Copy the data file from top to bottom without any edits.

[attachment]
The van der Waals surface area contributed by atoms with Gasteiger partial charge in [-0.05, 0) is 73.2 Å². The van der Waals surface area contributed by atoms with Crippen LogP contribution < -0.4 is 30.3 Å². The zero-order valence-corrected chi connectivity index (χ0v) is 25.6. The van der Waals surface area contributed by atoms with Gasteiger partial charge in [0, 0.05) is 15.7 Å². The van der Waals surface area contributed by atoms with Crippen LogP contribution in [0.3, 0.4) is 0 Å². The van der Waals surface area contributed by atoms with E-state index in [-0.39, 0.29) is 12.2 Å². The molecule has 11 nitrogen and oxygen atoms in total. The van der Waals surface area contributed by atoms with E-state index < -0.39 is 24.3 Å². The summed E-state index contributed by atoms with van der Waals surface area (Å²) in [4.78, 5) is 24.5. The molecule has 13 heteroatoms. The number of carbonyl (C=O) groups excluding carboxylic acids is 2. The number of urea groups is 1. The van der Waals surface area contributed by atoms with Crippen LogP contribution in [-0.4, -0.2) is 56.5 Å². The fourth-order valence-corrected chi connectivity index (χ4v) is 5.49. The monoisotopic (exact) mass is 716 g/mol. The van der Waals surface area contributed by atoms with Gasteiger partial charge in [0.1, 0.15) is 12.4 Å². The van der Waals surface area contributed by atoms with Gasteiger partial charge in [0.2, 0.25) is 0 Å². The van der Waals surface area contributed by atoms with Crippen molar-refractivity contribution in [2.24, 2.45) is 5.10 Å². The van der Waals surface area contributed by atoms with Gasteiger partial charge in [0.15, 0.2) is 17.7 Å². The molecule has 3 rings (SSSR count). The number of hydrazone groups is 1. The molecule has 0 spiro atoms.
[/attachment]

The van der Waals surface area contributed by atoms with Gasteiger partial charge in [-0.05, 0) is 73.2 Å². The van der Waals surface area contributed by atoms with Crippen LogP contribution < -0.4 is 30.3 Å². The zero-order valence-corrected chi connectivity index (χ0v) is 25.6. The van der Waals surface area contributed by atoms with Gasteiger partial charge in [0, 0.05) is 15.7 Å². The van der Waals surface area contributed by atoms with Crippen LogP contribution in [0.3, 0.4) is 0 Å². The van der Waals surface area contributed by atoms with E-state index in [-0.39, 0.29) is 12.2 Å². The molecule has 11 nitrogen and oxygen atoms in total. The van der Waals surface area contributed by atoms with E-state index < -0.39 is 24.3 Å². The summed E-state index contributed by atoms with van der Waals surface area (Å²) in [4.78, 5) is 24.5. The molecule has 13 heteroatoms. The number of carbonyl (C=O) groups excluding carboxylic acids is 2. The number of urea groups is 1. The van der Waals surface area contributed by atoms with Crippen LogP contribution in [-0.4, -0.2) is 56.5 Å². The fourth-order valence-corrected chi connectivity index (χ4v) is 5.49. The monoisotopic (exact) mass is 716 g/mol. The van der Waals surface area contributed by atoms with Gasteiger partial charge in [0.1, 0.15) is 12.4 Å². The van der Waals surface area contributed by atoms with Gasteiger partial charge in [0.2, 0.25) is 0 Å². The van der Waals surface area contributed by atoms with Crippen molar-refractivity contribution in [2.24, 2.45) is 5.10 Å². The van der Waals surface area contributed by atoms with Gasteiger partial charge in [0.15, 0.2) is 17.7 Å². The molecule has 3 rings (SSSR count). The number of hydrazone groups is 1. The molecule has 0 spiro atoms.